Linux Muckabout Dangerous Ploy Dangerous Time

ESTIMATION: The Good Chip Intel is in a critical phase right now. Captain Pat jumped onto the bridge after the ship had begun to float across the Straits of Lateness toward the Rocks of Irrelevance, grabbed the helm, and yelled, “Linux Muckabout Dangerous Ploy Dangerous Time Full steam ahead!”

Although its initial berth at Alder Lake is generally regarded as a return to competitive form, that design was completed well before Gelsinger’s return, and the upcoming missions will still leave no opportunity for navigational errors.

At least one of the course adjustments appears to be a little sour. Intel has always understood how crucial it is to promote open source in order to maintain its processors compatible with Linux.

This necessitates being a little more transparent about the specifics of how its chips operate than in the golden days of Wintel domination, though. The Linux kernel cannot be used to sign an NDA.

Chipmakers are Renowned for their Paranoia

Silicon Valley was founded on mystery and mistrust. Despite the fact that Andy Grove, the legendary CEO of Intel, made paranoia the company’s motto, Intel eventually relaxed.

If they had the option, Qualcomm and Apple would throw you into their piranha pools just for asking questions, but Intel has figured out how to give as well as take. But it can be returning to old unhealthy behaviors.

A recent innovation known as Software Defined Silicon (SDSi), about which Intel has nothing to say, is one of the new things that cannot be discussed. Which is strange given it recently sent the Linux kernel supporting code for it.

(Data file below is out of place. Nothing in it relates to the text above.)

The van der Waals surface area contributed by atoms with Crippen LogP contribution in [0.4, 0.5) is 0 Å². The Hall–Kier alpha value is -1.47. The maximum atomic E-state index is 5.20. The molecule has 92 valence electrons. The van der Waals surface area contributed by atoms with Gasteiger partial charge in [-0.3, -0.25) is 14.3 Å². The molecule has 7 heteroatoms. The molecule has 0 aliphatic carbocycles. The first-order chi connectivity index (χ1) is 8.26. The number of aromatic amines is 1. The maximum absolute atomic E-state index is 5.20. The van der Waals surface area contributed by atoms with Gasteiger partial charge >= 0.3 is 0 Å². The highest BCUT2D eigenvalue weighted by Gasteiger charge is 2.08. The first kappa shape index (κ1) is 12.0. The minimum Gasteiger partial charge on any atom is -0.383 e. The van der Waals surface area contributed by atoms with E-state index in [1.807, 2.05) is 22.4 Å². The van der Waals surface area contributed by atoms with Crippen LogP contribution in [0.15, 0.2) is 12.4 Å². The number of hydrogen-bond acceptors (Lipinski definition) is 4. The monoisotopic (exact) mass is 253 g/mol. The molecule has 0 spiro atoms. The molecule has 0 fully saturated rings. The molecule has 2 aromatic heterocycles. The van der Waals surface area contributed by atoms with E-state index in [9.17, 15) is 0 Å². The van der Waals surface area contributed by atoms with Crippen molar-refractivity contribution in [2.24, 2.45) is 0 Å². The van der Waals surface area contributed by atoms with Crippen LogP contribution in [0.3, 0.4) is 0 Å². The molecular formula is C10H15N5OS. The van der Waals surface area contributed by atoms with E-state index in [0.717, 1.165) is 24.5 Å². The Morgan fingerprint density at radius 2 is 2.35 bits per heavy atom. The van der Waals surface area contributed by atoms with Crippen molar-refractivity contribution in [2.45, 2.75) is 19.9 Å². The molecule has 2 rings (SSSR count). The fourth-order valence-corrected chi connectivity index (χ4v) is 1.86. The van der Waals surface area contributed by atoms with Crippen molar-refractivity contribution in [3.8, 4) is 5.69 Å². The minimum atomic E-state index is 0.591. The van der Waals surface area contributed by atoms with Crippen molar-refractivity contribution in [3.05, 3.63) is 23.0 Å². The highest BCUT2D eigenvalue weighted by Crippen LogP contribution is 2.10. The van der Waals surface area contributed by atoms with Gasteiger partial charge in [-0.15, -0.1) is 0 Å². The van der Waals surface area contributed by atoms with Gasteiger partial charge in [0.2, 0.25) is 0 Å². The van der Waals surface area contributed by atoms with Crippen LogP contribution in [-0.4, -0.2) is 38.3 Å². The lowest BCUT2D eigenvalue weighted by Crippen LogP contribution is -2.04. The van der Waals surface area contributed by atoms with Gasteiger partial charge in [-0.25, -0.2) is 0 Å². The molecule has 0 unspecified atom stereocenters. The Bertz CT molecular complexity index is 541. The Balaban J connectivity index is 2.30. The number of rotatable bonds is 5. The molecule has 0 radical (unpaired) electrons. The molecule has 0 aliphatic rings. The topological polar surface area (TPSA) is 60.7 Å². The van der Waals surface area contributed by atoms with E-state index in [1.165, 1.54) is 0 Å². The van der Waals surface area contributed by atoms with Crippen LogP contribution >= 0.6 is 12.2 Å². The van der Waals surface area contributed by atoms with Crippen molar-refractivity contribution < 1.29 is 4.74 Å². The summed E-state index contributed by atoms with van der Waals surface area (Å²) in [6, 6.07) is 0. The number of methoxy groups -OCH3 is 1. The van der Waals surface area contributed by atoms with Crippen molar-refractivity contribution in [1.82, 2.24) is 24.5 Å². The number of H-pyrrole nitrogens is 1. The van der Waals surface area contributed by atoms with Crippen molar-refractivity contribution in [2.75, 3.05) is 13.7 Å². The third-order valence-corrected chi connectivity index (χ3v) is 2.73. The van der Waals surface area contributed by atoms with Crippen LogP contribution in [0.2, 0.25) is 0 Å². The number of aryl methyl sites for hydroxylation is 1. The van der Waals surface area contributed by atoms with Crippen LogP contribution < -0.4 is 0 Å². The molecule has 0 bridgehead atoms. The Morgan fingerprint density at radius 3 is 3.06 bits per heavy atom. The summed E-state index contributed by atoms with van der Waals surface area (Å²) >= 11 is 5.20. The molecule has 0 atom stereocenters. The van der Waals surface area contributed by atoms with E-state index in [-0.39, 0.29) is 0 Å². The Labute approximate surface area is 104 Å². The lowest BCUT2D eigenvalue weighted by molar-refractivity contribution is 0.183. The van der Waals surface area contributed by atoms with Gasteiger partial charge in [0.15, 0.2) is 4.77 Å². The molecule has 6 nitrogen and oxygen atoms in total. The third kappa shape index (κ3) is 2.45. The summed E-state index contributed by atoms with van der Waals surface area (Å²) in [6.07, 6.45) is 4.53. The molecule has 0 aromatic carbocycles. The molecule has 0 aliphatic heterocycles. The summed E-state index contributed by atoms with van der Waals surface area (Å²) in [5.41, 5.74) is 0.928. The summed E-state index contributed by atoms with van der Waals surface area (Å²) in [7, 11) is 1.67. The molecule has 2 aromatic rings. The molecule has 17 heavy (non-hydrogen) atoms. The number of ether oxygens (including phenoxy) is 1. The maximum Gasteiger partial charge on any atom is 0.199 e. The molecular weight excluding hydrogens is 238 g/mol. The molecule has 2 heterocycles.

Chipmakers are Renowned for their Paranoia

The code itself makes no mention of SDSi; rather, it adds a means for controlling whatever it is using a trusted secure token. When the appropriate license is applied, hardware features are essentially unlocked.

It is nothing new. Electronic test equipment frequently has higher performance or extra features, but they are usually deactivated on the base models, with the option for the player to pay for them later. But what can it possibly mean in terms of SDSi and Intel architecture?

It is more cost-effective to manufacture one product that performs everything and charge for unlocking it because having many physical variants of anything is expensive for OEMs and Intel alike. It is a modified version of a method learned by naive schoolchildren in the late 1970s when less-priced Casio scientific calculators shared the exact same hardware as the more expensive model.

Linux Muckabout Dangerous Ploy Dangerous Time Updates

Simply put, Casio didn’t print all the functionalities on the basic kit keyboards. Cores and cache on future Intel processors will likely be disabled until “magic numbers” are reached, and with the SoC future at hand, this might include a variety of IO, acceleration, and co-processing features. In fact, it might already be there.